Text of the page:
• A single accidental that may be employed in Chant notation is the B-flat, which appears to be quite similar to the current B-flat on the piano keyboard.
  • In every other case, it just lasts for a single syllable.
  • If you love this website and would want to contribute a few of dollars to help keep it running, you may do so by sending a check to the following address: The payment is made to That is how to read Gregorian Chant notation, in its entirety!
  • The LPH Resource Center for Catholic Homeschoolers offers elementary-level Latin and music lessons to homeschooling families.
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What is Gregorian Chant – GIA Publications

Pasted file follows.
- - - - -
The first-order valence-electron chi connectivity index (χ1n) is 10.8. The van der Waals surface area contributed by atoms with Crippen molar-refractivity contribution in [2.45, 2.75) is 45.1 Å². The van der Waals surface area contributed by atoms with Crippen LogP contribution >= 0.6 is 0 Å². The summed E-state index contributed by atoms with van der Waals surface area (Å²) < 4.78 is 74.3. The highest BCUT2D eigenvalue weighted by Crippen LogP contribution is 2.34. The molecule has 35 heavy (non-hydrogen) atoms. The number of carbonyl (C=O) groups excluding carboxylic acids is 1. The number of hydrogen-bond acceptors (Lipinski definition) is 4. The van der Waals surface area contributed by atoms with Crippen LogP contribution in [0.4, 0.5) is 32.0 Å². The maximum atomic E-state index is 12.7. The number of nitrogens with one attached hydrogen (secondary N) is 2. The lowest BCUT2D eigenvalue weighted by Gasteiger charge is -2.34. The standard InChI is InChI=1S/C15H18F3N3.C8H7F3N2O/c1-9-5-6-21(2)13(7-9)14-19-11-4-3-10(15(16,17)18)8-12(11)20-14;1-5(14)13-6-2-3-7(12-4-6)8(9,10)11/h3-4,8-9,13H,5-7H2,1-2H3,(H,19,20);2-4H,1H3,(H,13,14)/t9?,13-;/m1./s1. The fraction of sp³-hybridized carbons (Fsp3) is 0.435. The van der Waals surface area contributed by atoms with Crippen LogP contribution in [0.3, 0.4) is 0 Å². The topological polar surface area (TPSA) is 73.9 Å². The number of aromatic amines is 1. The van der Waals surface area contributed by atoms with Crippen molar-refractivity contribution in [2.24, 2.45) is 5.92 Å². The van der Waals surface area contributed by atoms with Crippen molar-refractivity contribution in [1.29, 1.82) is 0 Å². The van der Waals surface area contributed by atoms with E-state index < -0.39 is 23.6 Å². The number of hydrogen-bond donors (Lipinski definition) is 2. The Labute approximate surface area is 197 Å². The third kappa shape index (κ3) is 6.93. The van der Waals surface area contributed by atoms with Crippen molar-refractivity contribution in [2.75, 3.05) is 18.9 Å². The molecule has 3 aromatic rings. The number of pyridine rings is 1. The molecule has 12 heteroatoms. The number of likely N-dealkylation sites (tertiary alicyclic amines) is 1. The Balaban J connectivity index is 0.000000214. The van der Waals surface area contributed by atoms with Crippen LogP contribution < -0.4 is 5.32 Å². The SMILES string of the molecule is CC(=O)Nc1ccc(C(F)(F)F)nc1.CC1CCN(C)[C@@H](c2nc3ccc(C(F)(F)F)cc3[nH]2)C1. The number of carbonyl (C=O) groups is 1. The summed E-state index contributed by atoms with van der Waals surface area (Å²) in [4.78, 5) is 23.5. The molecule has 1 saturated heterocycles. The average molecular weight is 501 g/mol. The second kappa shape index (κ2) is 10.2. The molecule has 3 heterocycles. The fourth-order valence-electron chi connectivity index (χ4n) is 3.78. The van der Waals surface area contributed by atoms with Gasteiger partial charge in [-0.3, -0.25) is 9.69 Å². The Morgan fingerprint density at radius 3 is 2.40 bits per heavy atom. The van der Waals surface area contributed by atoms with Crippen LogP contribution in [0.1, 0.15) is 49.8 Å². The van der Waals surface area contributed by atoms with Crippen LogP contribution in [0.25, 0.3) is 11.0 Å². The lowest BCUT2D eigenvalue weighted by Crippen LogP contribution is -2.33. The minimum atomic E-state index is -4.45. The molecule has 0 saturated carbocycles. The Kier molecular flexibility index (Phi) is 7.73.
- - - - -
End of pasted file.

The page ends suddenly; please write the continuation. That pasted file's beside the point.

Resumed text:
Before reviewing the main Gregorian chant books and resources, perhaps it is good to state what Gregorian chant is.Gregorian chant is the church’s own music, born in the church’s liturgy. Its texts are almost entirely scriptural, coming for the most part from the Psalter. For centuries it was sung as pure melody, in unison, and without accompaniment, and this is still the best way to sing chant if possible. It was composed entirely in Latin; and because its melodies are so closely tied to Latin accents and word meanings, it is best to sing it in Latin. (Among possible exceptions are chant hymns, since the melodies are formulaic and are not intrinsically tied to the Latin text.) Gregorian chant is in free rhythm, without meter or time signature.Because the liturgy was sung almost entirely in Gregorian chant in the Middle Ages (with polyphony saved for special occasions), every type of liturgical text has been set in chant: readings, prayers, dialogs, Mass propers, Mass ordinaries, office hymns, office psalms and antiphons, responsories, and versicles. Although Pope St. Gregory the Great (590–604) certainly did not play a role in the creation or compilation of our chant melodies, popular legend led the church to name Gregorian chant after this great leader.Many other types and styles of music are similar to Gregorian chant or inspired by it, but one should distinguish them from Gregorian chant. Taizé chants, for example, are generally in Latin, similar to Gregorian chant antiphons. But the musical style is quite different: metered and with choral harmonies and/or instrumental accompaniments.Many psalm tones have been written since the Second Vatican Council. They are much like Gregorian chant psalm tones with their free rhythm and their repeatable melodic formulas. By Gregorian psalm tones, however, we mean a set of particular melodies, one for each of the Gregorian modes, always in the form of two measures. The Gregorian psalm tones are well suited to the Latin language, but do not work very well with English accents, unless one takes freedom in adapting them. For English psalm verses, it is probably wiser to use psalm tones written for the English language. Back to Gregorian Chant Resources